Honey and Maple Syrup

Selling Maple Syrup

So you’ve just collected a batch of maple syrup and you’re wondering how you can earn a little extra money with it. These are some of the most common questions we get concerning maple syrup. Before you set up your facilities, be sure to contact your local town, village, or city and county governments to find out if there are local ordinances you need to meet to process and/or sell your maple syrup. Farmer’s markets may have their own rules, too.

What kind of license is required?
What kind of facilities and equipment are required?
What is grading?
What are the standards for Wisconsin grades?

What kind of license is required?

You don’t need a license if:

  • You extract, package and sell only your own maple syrup from your own trees, and
  • You don’t process the maple syrup or produce any food products other than maple syrup or concentrated sap.

You need a registration if:

  • You are selling maple syrup and concentrated sap to another processor, and your annual gross receipts don’t exceed $5,000
  • Your gross receipts from maple syrup and concentrated sap do not exceed $5,000 during the year.

Even if you don’t need a license, you do need to follow the other regulations discussed here.

You need a food processor license with the department if:

  • You gather maple syrup from others for bottling, packaging or processing, or
  • You process your own or others’ maple syrup by adding color, flavors or other ingredients, and
  • Your gross receipts from maple syrup and concentrated sap sold at wholesale for further processing exceed $5,000 during the year of registration.

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What kind of facilities and equipment do I need?

Whether or not you need a license, if you’re going to sell your maple syrup, you need a separate room dedicated to your food business with commercial-grade equipment. This means you can’t extract, process, or bottle your honey in the same kitchen where you cook your family meals, or in any room that’s part of your normal living space. Because maple syrup is not a potentially hazardous food, we’re not looking for operating-room sterility, but you do need to have equipment in good repair and maintain good sanitation in the place where you handle maple syrup. Some specifics:

  • The room must have washable floors, walls, and ceilings.
  • You must have adequate light so you can see well enough to keep things sanitary.
  • The room must be properly ventilated to prevent steam and condensation and to keep exhaust air from blowing onto the maple syrup.
  • All the doors and windows must to be well-screened so birds, insects and rodents can’t enter.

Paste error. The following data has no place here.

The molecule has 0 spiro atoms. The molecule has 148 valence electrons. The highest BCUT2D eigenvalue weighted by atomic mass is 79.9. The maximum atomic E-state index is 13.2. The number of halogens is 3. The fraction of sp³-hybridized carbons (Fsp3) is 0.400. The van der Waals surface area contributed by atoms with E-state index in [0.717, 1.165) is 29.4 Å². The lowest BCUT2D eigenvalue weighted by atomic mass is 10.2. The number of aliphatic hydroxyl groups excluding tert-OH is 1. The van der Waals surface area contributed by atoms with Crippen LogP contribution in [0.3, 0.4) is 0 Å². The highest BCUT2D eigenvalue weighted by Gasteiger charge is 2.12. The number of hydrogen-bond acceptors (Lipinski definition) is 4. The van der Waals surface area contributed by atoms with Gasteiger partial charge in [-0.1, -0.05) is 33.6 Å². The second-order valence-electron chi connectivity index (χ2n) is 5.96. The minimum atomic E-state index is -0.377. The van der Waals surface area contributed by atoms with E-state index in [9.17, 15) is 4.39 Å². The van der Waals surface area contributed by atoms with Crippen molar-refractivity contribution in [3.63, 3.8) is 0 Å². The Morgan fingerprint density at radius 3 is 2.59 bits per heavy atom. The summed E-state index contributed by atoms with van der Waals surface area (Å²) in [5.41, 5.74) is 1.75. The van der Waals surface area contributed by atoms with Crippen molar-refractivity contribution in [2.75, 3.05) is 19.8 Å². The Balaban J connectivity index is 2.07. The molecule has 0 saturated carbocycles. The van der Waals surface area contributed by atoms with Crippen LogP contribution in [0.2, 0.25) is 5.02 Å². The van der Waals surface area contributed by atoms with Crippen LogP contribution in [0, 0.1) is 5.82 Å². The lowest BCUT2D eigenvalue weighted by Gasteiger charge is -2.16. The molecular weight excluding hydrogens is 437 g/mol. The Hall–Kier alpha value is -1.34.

• You must have a three-compartment sink or NSF-approved dishwasher for washing your equipment and utensils. (NSF is a non-profit, non-government organization that develops standards and certifies products for public health).
  • Equipment such as extractors, stoves, sinks, tables, shelving and storage containers must be easily cleanable and in good repair.
  • Utensils like pans, bowls, knives and spoons must be smooth, impervious, and easily cleaned. Just about all utensils manufactured these days meet this requirement.
  • You must keep your facilities and equipment clean and in good repair.
  • Maple syrup that you sell must be packaged in new single use containers or multi-use containers that have been washed, rinsed and sanitized.

Read the entire rule that covers food processing plants here.

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What is grading?

Grading is not about food safety – it’s about quality. It’s voluntary, but if you do choose to grade your maple syrup, you should follow these regulations whether or not you are licensed as either a food processor or food retailer.

You can grade your maple syrup according to Wisconsin standards, U.S. Department of Agriculture standards, or not at all. But if you do, it’s an all-or-nothing proposition. If you sell part of a year’s crop as graded maple syrup, you must sell it all as graded. The only exception is that you can sell ungraded maple syrup from your own premises even if you’ve sold graded maple syrup at a farmer’s market. Grade standards don’t apply if you process your maple syrup by adding flavoring, coloring, or other ingredients.

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What are the standards for Wisconsin grades?

There are three Wisconsin grades for maple syrup: Wisconsin Fancy, Wisconsin Grade A and Wisconsin Manufacturer’s Grade.

Wisconsin Fancy maple syrup:

  • Is lighter than medium amber in color
  • Has a characteristic and pleasant maple flavor
  • Is clear and reasonably free from sediment

Wisconsin Grade A maple syrup:

  • Is no lighter than medium amber nor darker than dark amber in color
  • Has a characteristic maple flavor which may not be as mild as Wisconsin Fancy
  • May contain a trace of sediment

Wisconsin Manufacturer’s Grade maple syrup:

  • Is darker than dark amber in color
  • Has a characteristic maple flavor
  • May contain somewhat more than a trace of sediment

  • Selling Honey